Choosing bridesmaids and flower girls
Whether you have a massive group of family and friends, or just a couple of close confidantes, choosing your bridesmaids can be more complicated than you think! Here are our top tips for picking out your bridal party…
Bear your budget in mind
Although you may immediately want to start jumping in and asking all your female friends and family to stand up with you on the big day, it’s important to have your wedding budget sorted before you do this. When you factor in dresses, accessories, bouquets, hair and makeup, gifts and accommodation, the cost of bridesmaids can quickly begin to stack up, so be 100% sure you can afford it before you ask anyone to be your bridesmaid!
Don’t ask too early
If you’re not tying the knot for a couple of years, you may want to hold off on choosing your bridesmaids too early. It sounds cynical, but unfortunately relationships change, and there’s nothing worse than wishing further down the line that you’d never asked. You’re probably safe with lifelong best friends and family members, but what if you ask your close work friend and then she changes jobs? You might ask someone you’ve only been friends with for a year, only to find that her personality will clash with the rest of the bridal party. Just bear these things in mind before popping the question!
Think about distance and lifestyle
Your maid of honour may have been your best friend for years, but she’s going to struggle to organise a hen do if she lives in Australia! Consider appointing a co-maid of honour to help with the planning if you have a long-distance maid of honour. Even if they’re based in the UK, you might want to take bridesmaids’ locations into consideration, as they’re not going to be available for last-minute wedding dress sales or DIY disasters.
Similarly, you should bear in mind your bridesmaids’ lifestyles before putting any wedding pressure on them. If they’re new mums, working a couple of jobs, or studying for their PhD, then they may not have time to dedicate to your big day, and it would be unfair to ask them to do this. Younger bridesmaids may not be able to take time out for your wedding during school exam time, too.
Don’t be too quick to dismiss immediate family members from your bridal party. You may not be as close to your sister (or your fiance’s) as you are to your best friends, but leaving them out may result in some uncomfortable conversations with parents. It doesn’t mean you need to ask them, but you may want to have a discussion with your family first.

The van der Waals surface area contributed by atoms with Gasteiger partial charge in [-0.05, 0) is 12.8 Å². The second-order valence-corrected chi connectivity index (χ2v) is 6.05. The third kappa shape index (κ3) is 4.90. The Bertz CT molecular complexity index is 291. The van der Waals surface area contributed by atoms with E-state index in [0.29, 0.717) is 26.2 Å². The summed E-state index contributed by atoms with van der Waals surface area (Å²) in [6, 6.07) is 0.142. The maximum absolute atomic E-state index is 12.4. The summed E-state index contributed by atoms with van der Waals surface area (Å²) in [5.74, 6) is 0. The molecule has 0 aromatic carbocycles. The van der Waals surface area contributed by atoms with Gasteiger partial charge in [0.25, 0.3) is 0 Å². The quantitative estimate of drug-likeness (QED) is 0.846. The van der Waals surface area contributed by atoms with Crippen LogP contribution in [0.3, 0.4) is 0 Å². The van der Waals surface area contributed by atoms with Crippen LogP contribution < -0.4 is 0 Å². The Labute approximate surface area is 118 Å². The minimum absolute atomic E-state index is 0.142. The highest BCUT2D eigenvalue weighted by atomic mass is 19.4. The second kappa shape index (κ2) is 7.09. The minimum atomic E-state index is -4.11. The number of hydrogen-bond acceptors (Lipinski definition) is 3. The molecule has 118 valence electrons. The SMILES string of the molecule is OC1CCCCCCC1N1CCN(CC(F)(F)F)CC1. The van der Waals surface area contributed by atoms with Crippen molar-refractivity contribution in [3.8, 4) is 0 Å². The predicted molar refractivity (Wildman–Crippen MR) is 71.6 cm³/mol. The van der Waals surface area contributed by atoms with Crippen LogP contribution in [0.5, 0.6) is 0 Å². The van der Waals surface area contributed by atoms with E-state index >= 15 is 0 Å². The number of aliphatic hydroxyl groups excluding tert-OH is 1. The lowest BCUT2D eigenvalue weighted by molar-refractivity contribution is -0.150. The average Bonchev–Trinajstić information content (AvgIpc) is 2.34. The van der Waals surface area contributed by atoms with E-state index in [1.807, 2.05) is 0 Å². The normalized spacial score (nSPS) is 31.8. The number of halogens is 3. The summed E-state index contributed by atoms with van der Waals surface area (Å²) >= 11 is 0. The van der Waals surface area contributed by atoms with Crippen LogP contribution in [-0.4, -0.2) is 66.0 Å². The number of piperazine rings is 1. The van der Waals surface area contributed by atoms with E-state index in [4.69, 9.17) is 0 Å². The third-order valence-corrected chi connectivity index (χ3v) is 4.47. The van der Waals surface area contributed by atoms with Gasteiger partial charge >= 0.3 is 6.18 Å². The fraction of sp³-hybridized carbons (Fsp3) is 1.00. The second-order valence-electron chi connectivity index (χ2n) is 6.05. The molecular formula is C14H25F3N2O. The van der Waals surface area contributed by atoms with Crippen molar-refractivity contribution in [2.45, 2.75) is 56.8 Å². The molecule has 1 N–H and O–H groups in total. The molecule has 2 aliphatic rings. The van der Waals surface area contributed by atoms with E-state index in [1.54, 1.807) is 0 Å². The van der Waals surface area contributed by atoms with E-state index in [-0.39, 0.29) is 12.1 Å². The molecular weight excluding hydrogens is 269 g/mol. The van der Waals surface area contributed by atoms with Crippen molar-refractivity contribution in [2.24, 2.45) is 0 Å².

Don’t forget your guy friends!
Who says that your maid of honour has to be female? If your best friend is male, then he can still be a part of your bridal party! A dress may be a step too far, but plenty of brides these days are including their guy friends as men of honour or bridesmen, to help them plan the hen do and party with them on the big day.
Make your expectations clear
Once you’ve popped the question to your bridesmaids (perhaps with one of these cute proposal ideas), you need to be clear with your girls what your expectations are so that there are no communication issues later down the line. Let them know if you expect them to help out with lots of DIY, or attend several dress shopping appointments and wedding planning evenings, or whether it’s just a case of plan the hen and show up on the wedding day.
The role of the flower girl
Traditionally, the flower girl’s responsibility is to lead the wedding party up the aisle and to drop petals. Although they’re sweet, multiple young flower girls can become more difficult to coordinate, so if possible resist inviting too many! You’d also want to avoid inviting very shy children who will be too intimidated to walk down the aisle alone. However, it’s a lovely job to offer your own children, nephews and nieces, and the children of close friends.